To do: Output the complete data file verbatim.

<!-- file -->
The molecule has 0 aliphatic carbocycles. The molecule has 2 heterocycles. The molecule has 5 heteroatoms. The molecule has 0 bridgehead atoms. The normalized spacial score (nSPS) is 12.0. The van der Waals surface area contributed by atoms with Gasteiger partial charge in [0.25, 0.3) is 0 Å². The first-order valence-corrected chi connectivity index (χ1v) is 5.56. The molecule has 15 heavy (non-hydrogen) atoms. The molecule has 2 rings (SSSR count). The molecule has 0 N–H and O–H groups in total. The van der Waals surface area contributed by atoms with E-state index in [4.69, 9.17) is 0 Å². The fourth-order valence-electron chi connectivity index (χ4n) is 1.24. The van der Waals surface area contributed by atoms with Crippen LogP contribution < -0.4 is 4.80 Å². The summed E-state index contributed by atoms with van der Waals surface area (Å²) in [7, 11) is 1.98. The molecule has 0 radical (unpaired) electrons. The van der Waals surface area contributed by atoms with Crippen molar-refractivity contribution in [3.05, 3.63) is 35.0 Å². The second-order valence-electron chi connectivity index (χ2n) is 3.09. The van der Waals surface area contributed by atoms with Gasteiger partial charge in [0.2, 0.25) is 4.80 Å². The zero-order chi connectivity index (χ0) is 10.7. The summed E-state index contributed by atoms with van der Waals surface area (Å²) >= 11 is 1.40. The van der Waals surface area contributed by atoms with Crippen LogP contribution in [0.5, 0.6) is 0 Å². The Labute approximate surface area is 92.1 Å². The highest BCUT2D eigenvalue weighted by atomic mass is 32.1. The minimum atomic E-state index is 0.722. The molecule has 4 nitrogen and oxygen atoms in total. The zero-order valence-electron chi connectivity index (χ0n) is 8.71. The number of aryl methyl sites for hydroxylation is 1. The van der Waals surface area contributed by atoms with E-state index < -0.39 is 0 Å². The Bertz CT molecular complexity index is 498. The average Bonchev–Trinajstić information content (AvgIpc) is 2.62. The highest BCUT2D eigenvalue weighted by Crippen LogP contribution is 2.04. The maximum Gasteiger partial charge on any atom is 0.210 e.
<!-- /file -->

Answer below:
The molecule has 0 aliphatic carbocycles. The molecule has 2 heterocycles. The molecule has 5 heteroatoms. The molecule has 0 bridgehead atoms. The normalized spacial score (nSPS) is 12.0. The van der Waals surface area contributed by atoms with Gasteiger partial charge in [0.25, 0.3) is 0 Å². The first-order valence-corrected chi connectivity index (χ1v) is 5.56. The molecule has 15 heavy (non-hydrogen) atoms. The molecule has 2 rings (SSSR count). The molecule has 0 N–H and O–H groups in total. The van der Waals surface area contributed by atoms with E-state index in [4.69, 9.17) is 0 Å². The fourth-order valence-electron chi connectivity index (χ4n) is 1.24. The van der Waals surface area contributed by atoms with Crippen LogP contribution < -0.4 is 4.80 Å². The summed E-state index contributed by atoms with van der Waals surface area (Å²) in [7, 11) is 1.98. The molecule has 0 radical (unpaired) electrons. The van der Waals surface area contributed by atoms with Crippen molar-refractivity contribution in [3.05, 3.63) is 35.0 Å². The second-order valence-electron chi connectivity index (χ2n) is 3.09. The van der Waals surface area contributed by atoms with Gasteiger partial charge in [0.2, 0.25) is 4.80 Å². The zero-order chi connectivity index (χ0) is 10.7. The summed E-state index contributed by atoms with van der Waals surface area (Å²) >= 11 is 1.40. The van der Waals surface area contributed by atoms with Crippen LogP contribution in [0.5, 0.6) is 0 Å². The Labute approximate surface area is 92.1 Å². The highest BCUT2D eigenvalue weighted by atomic mass is 32.1. The minimum atomic E-state index is 0.722. The molecule has 4 nitrogen and oxygen atoms in total. The zero-order valence-electron chi connectivity index (χ0n) is 8.71. The number of aryl methyl sites for hydroxylation is 1. The van der Waals surface area contributed by atoms with E-state index < -0.39 is 0 Å². The Bertz CT molecular complexity index is 498. The average Bonchev–Trinajstić information content (AvgIpc) is 2.62. The highest BCUT2D eigenvalue weighted by Crippen LogP contribution is 2.04. The maximum Gasteiger partial charge on any atom is 0.210 e.